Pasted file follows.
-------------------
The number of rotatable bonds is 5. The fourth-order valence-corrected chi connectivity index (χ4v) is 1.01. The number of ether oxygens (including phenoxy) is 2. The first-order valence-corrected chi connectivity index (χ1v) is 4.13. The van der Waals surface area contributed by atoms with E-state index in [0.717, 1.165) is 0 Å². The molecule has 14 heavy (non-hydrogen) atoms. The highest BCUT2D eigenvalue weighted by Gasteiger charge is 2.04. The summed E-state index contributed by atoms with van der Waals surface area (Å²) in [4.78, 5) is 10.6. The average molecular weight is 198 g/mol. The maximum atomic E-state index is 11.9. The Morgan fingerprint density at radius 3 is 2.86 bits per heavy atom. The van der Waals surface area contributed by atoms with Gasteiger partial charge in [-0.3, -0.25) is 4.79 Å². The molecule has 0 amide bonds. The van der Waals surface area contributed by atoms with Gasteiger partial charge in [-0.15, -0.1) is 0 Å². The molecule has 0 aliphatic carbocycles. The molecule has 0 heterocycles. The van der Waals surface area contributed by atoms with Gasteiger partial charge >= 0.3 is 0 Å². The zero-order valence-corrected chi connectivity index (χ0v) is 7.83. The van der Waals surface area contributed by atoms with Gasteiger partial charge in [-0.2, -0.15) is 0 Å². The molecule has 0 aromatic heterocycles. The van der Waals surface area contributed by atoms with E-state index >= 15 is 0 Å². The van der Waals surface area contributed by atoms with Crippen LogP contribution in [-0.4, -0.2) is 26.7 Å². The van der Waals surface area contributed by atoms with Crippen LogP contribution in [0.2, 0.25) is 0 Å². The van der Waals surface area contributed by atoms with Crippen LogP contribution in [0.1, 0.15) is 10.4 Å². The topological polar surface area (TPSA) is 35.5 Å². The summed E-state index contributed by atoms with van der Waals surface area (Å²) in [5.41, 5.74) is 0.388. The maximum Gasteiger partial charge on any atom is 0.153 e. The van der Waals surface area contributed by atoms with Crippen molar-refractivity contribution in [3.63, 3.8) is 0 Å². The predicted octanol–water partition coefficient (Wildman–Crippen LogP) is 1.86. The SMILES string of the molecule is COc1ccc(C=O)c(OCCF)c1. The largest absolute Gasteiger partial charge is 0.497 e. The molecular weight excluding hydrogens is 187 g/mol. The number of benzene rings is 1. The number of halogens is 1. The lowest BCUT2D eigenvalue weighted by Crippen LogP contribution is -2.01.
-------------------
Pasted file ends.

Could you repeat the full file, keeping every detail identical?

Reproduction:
The number of rotatable bonds is 5. The fourth-order valence-corrected chi connectivity index (χ4v) is 1.01. The number of ether oxygens (including phenoxy) is 2. The first-order valence-corrected chi connectivity index (χ1v) is 4.13. The van der Waals surface area contributed by atoms with E-state index in [0.717, 1.165) is 0 Å². The molecule has 14 heavy (non-hydrogen) atoms. The highest BCUT2D eigenvalue weighted by Gasteiger charge is 2.04. The summed E-state index contributed by atoms with van der Waals surface area (Å²) in [4.78, 5) is 10.6. The average molecular weight is 198 g/mol. The maximum atomic E-state index is 11.9. The Morgan fingerprint density at radius 3 is 2.86 bits per heavy atom. The van der Waals surface area contributed by atoms with Gasteiger partial charge in [-0.3, -0.25) is 4.79 Å². The molecule has 0 amide bonds. The van der Waals surface area contributed by atoms with Gasteiger partial charge in [-0.15, -0.1) is 0 Å². The molecule has 0 aliphatic carbocycles. The molecule has 0 heterocycles. The van der Waals surface area contributed by atoms with Gasteiger partial charge >= 0.3 is 0 Å². The zero-order valence-corrected chi connectivity index (χ0v) is 7.83. The van der Waals surface area contributed by atoms with Gasteiger partial charge in [-0.2, -0.15) is 0 Å². The molecule has 0 aromatic heterocycles. The van der Waals surface area contributed by atoms with E-state index >= 15 is 0 Å². The van der Waals surface area contributed by atoms with Crippen LogP contribution in [-0.4, -0.2) is 26.7 Å². The van der Waals surface area contributed by atoms with Crippen LogP contribution in [0.2, 0.25) is 0 Å². The van der Waals surface area contributed by atoms with Crippen LogP contribution in [0.1, 0.15) is 10.4 Å². The topological polar surface area (TPSA) is 35.5 Å². The summed E-state index contributed by atoms with van der Waals surface area (Å²) in [5.41, 5.74) is 0.388. The maximum Gasteiger partial charge on any atom is 0.153 e. The van der Waals surface area contributed by atoms with Crippen molar-refractivity contribution in [3.63, 3.8) is 0 Å². The predicted octanol–water partition coefficient (Wildman–Crippen LogP) is 1.86. The SMILES string of the molecule is COc1ccc(C=O)c(OCCF)c1. The largest absolute Gasteiger partial charge is 0.497 e. The molecular weight excluding hydrogens is 187 g/mol. The number of benzene rings is 1. The number of halogens is 1. The lowest BCUT2D eigenvalue weighted by Crippen LogP contribution is -2.01.